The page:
Background

It is well over 2 years now, since the European Court
of Justice’s Ruling that the Spanish Tax Authority’s succession tax system conflicted
with the European Union principles of freedom of movement of EU individuals and
circulation of money within the EU.

That case was specifically in relation to the
distinction the Spanish Tax Authority previously made between Spanish Residents
and Non-Spanish Residents.

The Ruling was that (European) Non-Spanish Residents
should be treated in the same way as Spanish residents, for the purposes of
Spanish Succession Tax.

Following the Ruling, Spain (as required) revised its
practice; and now, British owners (for example), of Spanish properties, are
treated in the same way for Spanish Succession Tax purposes, irrespective of
whether they are resident in Spain or not.

Brexit

It is considered probable by most commentators, that
the Spanish Succession Tax treatment of British owners of Spanish properties is
likely to change again in the light of the Brexit Referendum decision.

In principle, (as regards British owners of Spanish
properties who are not actually resident in Spain), the Spanish Tax Authority
will no longer be obliged to comply with the EU principles which require equal
treatment of EU citizens.

It remains to be seen exactly how the negotiation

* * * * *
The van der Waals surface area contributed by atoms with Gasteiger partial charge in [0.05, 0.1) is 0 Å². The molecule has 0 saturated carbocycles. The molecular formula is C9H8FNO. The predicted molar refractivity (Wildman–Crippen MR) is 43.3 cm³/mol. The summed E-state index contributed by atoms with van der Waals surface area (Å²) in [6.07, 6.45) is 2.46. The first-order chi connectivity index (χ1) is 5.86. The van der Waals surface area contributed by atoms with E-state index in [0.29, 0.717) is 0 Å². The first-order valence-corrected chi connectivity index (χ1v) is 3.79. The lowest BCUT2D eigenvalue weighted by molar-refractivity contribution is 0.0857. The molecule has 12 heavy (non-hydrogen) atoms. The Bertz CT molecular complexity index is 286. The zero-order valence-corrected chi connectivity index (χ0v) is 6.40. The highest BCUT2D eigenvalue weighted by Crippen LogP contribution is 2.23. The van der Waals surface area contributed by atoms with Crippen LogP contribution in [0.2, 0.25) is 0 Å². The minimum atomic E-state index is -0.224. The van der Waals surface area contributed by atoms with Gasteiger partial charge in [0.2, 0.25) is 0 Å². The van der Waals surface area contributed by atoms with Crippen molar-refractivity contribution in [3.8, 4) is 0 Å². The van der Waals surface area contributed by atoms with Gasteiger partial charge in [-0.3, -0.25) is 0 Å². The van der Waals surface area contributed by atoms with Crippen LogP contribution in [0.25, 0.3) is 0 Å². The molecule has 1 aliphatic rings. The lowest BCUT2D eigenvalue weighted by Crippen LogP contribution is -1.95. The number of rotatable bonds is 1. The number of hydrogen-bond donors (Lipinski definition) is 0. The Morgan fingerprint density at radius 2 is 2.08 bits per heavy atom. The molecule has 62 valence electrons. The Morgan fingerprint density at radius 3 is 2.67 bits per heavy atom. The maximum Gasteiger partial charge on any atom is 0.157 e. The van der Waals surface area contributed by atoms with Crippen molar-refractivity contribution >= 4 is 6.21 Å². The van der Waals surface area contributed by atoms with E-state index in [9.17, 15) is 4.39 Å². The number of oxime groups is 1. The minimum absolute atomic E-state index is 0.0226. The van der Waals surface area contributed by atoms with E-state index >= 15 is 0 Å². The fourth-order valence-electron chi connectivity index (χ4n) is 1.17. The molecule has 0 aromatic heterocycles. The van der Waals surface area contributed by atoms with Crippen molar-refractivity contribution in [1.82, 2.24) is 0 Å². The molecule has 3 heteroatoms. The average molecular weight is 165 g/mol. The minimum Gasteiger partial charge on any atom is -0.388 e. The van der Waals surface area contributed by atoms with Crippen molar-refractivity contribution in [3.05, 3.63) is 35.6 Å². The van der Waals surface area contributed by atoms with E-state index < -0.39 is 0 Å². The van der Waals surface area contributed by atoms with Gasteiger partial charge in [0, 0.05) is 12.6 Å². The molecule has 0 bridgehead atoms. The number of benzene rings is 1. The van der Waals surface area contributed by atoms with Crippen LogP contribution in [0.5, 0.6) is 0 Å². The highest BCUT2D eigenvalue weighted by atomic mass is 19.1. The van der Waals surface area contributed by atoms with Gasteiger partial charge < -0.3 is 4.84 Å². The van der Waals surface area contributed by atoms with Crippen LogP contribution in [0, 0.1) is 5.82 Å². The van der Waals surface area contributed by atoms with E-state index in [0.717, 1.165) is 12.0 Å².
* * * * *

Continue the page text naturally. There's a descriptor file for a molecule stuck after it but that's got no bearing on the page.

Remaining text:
between the UK and Spain will be concluded as regards fiscal issues. But, it is
considered probable that once the UK is outside the EU, (non-Spanish Resident)
British owners of Spanish properties will lose this special EU benefit, and
will again be subject to the much more onerous ‘national’ Spanish Succession
Tax rules, as applied by the Central Spanish Tax Office.

This would strip from British (but non-Spanish
Resident) owners of Spanish properties, the more ‘generous’ succession tax allowances/
exemptions which the autonomous communities within Spain otherwise currently offer.
So, a meagre succession tax-free inheritance amount of just below 16,000 Euros
per spouse/ descendent beneficiary is then allowed. Any inheritance received
above that value is taxable.

Conclusion

Well advised British owners of Spanish properties
(but who are not actually resident in Spain) should therefore review their
Spanish Wills and Estate Planning arrangements, to be prepared for this anticipated
consequence of Brexit.

The tax mitigation steps which are recommended to
prepare for this anticipated consequence of Brexit, are in fact, intelligent
estate planning steps to take, even if the outcome of Brexit in this context is
less onerous than expected.

So, in other words, a Spanish Wills and Spanish Estate
Planning review is recommended as a wise process to go through in the run-up to
Brexit- whatever the outcome of negotiations between the UK/ the EU. It is quite possible that the Spanish tax
exposure can be reduced- whatever the end result of Brexit.

This general commentary is not intended to be
exhaustive; and case-specific legal advice should always be sought.

The Legal 4 Spain team provides a full Wills, Estate
Planning and Probate service for properties and other assets anywhere in Spain.
We are always happy to provide a competitive cost estimate in the first
instance, on a no-obligation basis.